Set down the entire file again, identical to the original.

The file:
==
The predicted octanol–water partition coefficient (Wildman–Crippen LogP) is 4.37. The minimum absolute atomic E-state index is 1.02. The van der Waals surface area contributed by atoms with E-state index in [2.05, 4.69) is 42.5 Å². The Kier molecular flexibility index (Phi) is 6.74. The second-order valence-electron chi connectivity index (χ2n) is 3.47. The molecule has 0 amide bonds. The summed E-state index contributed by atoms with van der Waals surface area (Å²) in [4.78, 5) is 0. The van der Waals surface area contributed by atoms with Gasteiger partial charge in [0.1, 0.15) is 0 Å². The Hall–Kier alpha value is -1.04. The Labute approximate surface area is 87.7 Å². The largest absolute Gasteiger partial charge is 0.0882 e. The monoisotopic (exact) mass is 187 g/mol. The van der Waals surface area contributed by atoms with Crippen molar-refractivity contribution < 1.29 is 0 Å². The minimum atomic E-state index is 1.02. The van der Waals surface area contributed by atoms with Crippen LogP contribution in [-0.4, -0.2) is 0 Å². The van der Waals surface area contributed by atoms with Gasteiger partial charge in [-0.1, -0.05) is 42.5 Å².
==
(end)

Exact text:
The predicted octanol–water partition coefficient (Wildman–Crippen LogP) is 4.37. The minimum absolute atomic E-state index is 1.02. The van der Waals surface area contributed by atoms with E-state index in [2.05, 4.69) is 42.5 Å². The Kier molecular flexibility index (Phi) is 6.74. The second-order valence-electron chi connectivity index (χ2n) is 3.47. The molecule has 0 amide bonds. The summed E-state index contributed by atoms with van der Waals surface area (Å²) in [4.78, 5) is 0. The van der Waals surface area contributed by atoms with Gasteiger partial charge in [0.1, 0.15) is 0 Å². The Hall–Kier alpha value is -1.04. The Labute approximate surface area is 87.7 Å². The largest absolute Gasteiger partial charge is 0.0882 e. The monoisotopic (exact) mass is 187 g/mol. The van der Waals surface area contributed by atoms with Crippen molar-refractivity contribution < 1.29 is 0 Å². The minimum atomic E-state index is 1.02. The van der Waals surface area contributed by atoms with Crippen LogP contribution in [-0.4, -0.2) is 0 Å². The van der Waals surface area contributed by atoms with Gasteiger partial charge in [-0.1, -0.05) is 42.5 Å².